How are podcasts different from other mediums in conveying messages?
I definitely think podcasts are more impactful than other mediums. Every medium has its benefits, but audio is the most personal and intimate of all the mediums. You are listening to a human voice that you cannot replicate. You can read between the lines and notice minor changes in a person’s voice and that to me is very impactful and personal.
Say for example, you’re reading a book, there’s a voice in your head and you’re visualising the whole story in your head with your imagination. When it comes to podcasts, small details in the background noise can be picked up and this lets the audience visualise the setting and be part of the story. So yes, podcasts are more than just a voice talking to you.
Another thing is, when you only have the voice as the medium, you overcome any prejudices you may have based on how a person looks. This gives people, especially people from vulnerable groups, an opportunity to be heard and be understood without judgement and connect on a human level.
How much of your podcast is spontaneous?
I was rather strict about my questions during my first season of #impact and I even set the same questions for all my guests. I wanted it to be uniform but it has evolved so much since. Sometimes if I notice that my guests are struggling with putting themselves out there, I jump in to help and ask them if they’re not comfortable sharing about a certain subject. So now, it’s more spontaneous and I go with the flow.
What’s your secret to successful storytelling?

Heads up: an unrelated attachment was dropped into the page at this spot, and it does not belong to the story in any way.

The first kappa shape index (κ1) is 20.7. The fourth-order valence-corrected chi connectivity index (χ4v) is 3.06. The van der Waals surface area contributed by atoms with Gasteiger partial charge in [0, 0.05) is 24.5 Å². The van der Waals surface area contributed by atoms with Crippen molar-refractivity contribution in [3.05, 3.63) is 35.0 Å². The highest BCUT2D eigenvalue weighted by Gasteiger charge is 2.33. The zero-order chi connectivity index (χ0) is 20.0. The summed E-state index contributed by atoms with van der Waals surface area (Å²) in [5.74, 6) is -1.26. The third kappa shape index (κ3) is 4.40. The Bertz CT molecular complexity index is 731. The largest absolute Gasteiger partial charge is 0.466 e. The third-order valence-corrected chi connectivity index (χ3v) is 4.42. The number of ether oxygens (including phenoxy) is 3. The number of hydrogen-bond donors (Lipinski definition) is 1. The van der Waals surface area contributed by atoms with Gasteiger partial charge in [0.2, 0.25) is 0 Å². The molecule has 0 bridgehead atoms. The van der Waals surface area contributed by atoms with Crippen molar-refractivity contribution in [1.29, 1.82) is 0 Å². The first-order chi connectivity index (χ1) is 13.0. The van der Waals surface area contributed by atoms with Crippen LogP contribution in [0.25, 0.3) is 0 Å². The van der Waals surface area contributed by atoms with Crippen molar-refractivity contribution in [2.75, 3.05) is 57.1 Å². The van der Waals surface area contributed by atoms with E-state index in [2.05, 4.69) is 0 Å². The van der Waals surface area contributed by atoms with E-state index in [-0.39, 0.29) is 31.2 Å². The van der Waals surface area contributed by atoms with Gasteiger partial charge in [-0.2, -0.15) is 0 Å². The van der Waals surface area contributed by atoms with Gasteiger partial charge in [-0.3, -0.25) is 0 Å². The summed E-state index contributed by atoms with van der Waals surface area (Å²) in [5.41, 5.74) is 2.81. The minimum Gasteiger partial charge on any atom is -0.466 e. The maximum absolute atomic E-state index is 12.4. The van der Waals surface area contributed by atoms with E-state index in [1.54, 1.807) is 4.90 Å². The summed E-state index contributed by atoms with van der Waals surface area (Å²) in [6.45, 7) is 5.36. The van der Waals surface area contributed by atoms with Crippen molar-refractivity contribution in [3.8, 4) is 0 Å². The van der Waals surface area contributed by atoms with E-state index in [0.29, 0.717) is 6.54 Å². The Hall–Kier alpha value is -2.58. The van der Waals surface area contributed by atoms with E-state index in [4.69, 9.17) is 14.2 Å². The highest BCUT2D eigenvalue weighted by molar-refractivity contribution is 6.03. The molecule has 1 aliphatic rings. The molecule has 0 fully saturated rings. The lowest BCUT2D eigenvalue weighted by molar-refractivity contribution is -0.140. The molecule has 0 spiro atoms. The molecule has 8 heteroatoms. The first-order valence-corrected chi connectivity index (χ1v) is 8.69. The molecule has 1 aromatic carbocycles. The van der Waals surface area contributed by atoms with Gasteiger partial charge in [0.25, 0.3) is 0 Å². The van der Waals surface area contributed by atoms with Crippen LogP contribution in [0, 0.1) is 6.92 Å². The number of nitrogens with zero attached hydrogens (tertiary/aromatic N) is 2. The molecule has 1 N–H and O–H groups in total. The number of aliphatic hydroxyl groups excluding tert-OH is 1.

I can’t give you a formula as I am constantly learning about storytelling. At school, students learn that a good storyline should have an arc; introduction, conflict, and resolution, but anything is good storytelling if you allow yourself to get creative with it. People have different styles and preferences.
The storytelling I’m drawn to is when I can create a safe space where people can share their real voice. The unscripted voice. There is a breath they take and a sigh they make and all of a sudden, their voice breaks. When you manage to do that with your guests and allow them to be who they are, then that’s successful storytelling.
Your podcasts often highlight Hong Kong’s social issues and aim to spread positivity. How do you stay positive even in tough times?
Talking about such topics allows me to connect to my roots and my family. My family is just amazing – they didn’t always have an easy life but they always gave me so much safety and warmth. And as a child, that’s all you need. I have pessimists, too, in my family; the Viennese in particular can be very cynical, but at the same time there’s so much laughter and joy.
Discussing tough topics reminds me of myself as a child and I see myself craving that safety, positivity, and warmth; my podcasts help me preserve that part of myself. I don’t mean to always look at issues from a naive or idealistic point of view but my approach is, if we don’t tackle challenges with the mindset that we can move the needle, why even try? Why even try if we think it’s already a lost cause?
That’s what I refer to as positivity; not thinking the world is a fairytale. If we let negativity drag us down, we can’t make an impact. I am angry that I have more privileges than some and that the world is unjust. But if I just pour out my anger, I’m not sure if people would want to listen to me.
How do you want #impact to grow in the future?
I have already started co-hosting podcasts with people in other cities and I really want that to grow. I want people to bring one story that inspires them and it can be from anywhere in the world. I want to get more voices out there and I want to inspire people to be more confident and launch their own podcasts. When others grow, I grow and #impact grows! It’s a beautiful domino effect!
As for myself, I want to get more organised, courageous, and build on my creativity and confidence to be able to reach my goals. And then one day, #impact will be THE audio platform to go to when it comes to social impact topics.